1st Grade - Welcome & Introduction
Friday, August 22, 2014
When students enter the 1st Grade they experience a significant transition between the Early Childhood classes (or other Kindergarten programs) and the Grade School. First grade provides a strong framework for classroom dynamics, desk-based work, group interactions. The curriculum introduces daily routines, methods and exercises from which academic, communicative, and social skills develop.
The first graders are introduced to the letters of the alphabet. Via both oral and visual traditions of storytelling the teachers move the children’s exposure through a transformation from pictures to symbols. In their storytelling, letters become familiar characters that the students relate to (rather than trying to conceive of them as abstract symbols). Sound and symbol relationships are practiced and students begin writing short sentences that they have memorized. These activities prepare children for the transition into reading as another form of narrative and constructing meaning.
To develop numeracy skills, students first experience numbers through stories that identify their qualities and root them in a comprehensible world for the first grader. The students begin with the operation of division. Students are then introduced to the four primary mathematical operations as four characters in a story. Math is supported experientially through rhythmic movements and lively counting and sequencing work as well as through movement in eurythmy. After considerable practice with manipulatives and mental math, the written symbols for the four arithmetic operations and the equal sign are introduced.
In addition to letters and math, the curriculum explores the natural sciences, ancient legends, handwork, music, painting, drawing and modeling. An awareness of history is explored through various folk tales. And finally first graders begin foreign language instruction with alternating blocks of German and Spanish.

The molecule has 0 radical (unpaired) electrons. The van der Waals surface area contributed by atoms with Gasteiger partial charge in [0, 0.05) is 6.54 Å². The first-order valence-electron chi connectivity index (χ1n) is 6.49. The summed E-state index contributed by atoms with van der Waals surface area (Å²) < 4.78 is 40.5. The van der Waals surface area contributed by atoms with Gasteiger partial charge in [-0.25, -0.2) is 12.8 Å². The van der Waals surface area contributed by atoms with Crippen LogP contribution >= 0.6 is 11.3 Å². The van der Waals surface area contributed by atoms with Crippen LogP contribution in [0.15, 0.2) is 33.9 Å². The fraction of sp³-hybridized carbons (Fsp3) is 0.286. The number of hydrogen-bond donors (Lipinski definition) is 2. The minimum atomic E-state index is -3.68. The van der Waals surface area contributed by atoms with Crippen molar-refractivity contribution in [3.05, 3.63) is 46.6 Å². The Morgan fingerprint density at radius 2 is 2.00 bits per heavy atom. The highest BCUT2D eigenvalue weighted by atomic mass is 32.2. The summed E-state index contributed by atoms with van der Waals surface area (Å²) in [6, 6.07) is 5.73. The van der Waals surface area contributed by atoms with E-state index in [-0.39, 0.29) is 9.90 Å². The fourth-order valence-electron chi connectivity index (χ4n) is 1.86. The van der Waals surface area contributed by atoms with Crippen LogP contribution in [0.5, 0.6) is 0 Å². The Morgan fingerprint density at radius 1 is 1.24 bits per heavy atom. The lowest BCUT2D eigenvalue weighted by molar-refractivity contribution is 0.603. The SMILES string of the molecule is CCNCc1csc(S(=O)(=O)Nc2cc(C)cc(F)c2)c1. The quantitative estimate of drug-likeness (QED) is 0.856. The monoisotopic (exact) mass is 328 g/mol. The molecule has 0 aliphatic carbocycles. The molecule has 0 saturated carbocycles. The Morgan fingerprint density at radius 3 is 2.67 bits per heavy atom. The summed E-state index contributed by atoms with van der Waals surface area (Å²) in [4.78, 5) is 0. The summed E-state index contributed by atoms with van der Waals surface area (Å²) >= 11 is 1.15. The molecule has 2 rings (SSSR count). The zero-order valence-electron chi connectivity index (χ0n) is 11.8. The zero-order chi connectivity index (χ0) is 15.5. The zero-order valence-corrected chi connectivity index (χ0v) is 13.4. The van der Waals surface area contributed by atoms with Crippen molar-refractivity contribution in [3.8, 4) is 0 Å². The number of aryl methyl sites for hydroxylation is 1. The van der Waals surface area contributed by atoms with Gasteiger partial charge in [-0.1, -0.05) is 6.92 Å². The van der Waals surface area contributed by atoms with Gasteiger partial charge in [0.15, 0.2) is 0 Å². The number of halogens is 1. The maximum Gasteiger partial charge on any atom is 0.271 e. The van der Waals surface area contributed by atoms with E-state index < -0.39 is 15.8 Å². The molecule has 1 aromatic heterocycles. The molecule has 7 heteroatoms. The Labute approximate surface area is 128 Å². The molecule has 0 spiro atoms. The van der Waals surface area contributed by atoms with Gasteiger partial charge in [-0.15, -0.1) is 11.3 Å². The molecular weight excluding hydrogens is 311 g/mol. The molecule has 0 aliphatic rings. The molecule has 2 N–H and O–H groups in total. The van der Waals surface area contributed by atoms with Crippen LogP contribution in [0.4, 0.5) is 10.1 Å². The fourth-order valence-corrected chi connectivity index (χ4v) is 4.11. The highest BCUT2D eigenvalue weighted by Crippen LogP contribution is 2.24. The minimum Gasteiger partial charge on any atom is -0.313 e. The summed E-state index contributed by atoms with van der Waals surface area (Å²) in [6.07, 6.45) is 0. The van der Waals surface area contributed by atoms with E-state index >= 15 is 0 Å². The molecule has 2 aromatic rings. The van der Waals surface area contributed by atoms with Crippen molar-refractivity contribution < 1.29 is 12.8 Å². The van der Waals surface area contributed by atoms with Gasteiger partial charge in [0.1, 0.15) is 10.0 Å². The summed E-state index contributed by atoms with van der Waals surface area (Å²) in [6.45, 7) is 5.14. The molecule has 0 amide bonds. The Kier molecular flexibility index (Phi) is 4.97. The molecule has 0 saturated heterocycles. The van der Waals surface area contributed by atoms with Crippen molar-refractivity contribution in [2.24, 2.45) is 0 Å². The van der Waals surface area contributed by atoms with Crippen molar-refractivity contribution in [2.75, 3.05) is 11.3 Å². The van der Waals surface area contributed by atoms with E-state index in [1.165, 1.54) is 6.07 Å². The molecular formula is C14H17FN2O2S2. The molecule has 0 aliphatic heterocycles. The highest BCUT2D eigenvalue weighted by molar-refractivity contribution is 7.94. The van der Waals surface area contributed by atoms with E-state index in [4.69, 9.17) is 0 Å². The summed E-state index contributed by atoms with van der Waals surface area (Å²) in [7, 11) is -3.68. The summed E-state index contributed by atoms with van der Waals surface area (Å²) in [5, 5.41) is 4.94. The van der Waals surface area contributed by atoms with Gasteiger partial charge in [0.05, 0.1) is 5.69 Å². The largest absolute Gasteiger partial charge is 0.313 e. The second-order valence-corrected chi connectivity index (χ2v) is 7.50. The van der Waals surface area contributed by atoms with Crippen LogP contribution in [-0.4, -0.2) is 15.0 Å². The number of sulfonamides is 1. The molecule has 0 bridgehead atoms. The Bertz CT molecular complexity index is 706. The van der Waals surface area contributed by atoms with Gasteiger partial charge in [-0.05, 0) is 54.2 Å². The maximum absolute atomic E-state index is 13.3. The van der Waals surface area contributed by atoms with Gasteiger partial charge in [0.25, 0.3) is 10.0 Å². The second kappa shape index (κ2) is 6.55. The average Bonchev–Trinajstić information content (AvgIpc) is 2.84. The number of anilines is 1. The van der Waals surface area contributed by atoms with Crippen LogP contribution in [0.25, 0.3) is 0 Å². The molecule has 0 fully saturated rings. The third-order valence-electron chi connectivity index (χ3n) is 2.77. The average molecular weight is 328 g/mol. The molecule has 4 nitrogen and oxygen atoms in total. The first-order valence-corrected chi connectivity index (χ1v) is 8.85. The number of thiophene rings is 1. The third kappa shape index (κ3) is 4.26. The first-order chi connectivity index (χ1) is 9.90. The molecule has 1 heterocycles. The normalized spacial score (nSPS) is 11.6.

Main Learning Objectives
- Main Lesson Skills: Learning and modeling classroom behaviors, Listening and speaking in constructive ways, Experiencing stories and texts and repeating and reflecting on their themes, situations and outcomes
- Language Arts: Writing is taught first, then ABC letter & sound symbols, pre-reading skills taught through storytelling
- Mathematics: Introduced through division, the four math operations (addition, subtraction, multiplication, division) are introduced simultaneously and integrated into stories demonstrating the themes and functional interactions of these operations
- Sciences: Nature stories
- Exercise: Students have multiple recesses and daily field trips to local parks and beaches to energize their bodies and activate their minds in social play, group dynamics, and exploration of the physical environment.
- Art: Beeswax Modeling
- Painting & Drawing: Form Drawings and Wet-on-Wet Painting for developmental (rather than artistic) exploration and assessment
- Foreign Language: German, Spanish
- Handwork: Knitting (for coordination skills)
- Music: Singing
- Eurythmy: Establishing Timing, Coordination and Spatial Awareness
- Lyre: Establishing tone and pitch, Coordinated instrument playing
Welcome to the Chicago Waldorf School classrooms!
This welcome page introduces you to the typical curriculum for a Waldorf class in this grade. Each teacher customizes their class curriculum and will use this area of the website as a communications and resource bulletin to share the details about the main class and special subjects. This message board is a resource for the teacher to post information and impressions about the progress of the class and the students' activities. Ranging from a broad analysis of the learning goals of the year, to reflections on classroom developments, to the specifics of a deadline for a homework assignment, you will find information about the activities of this class in these periodically updated posts.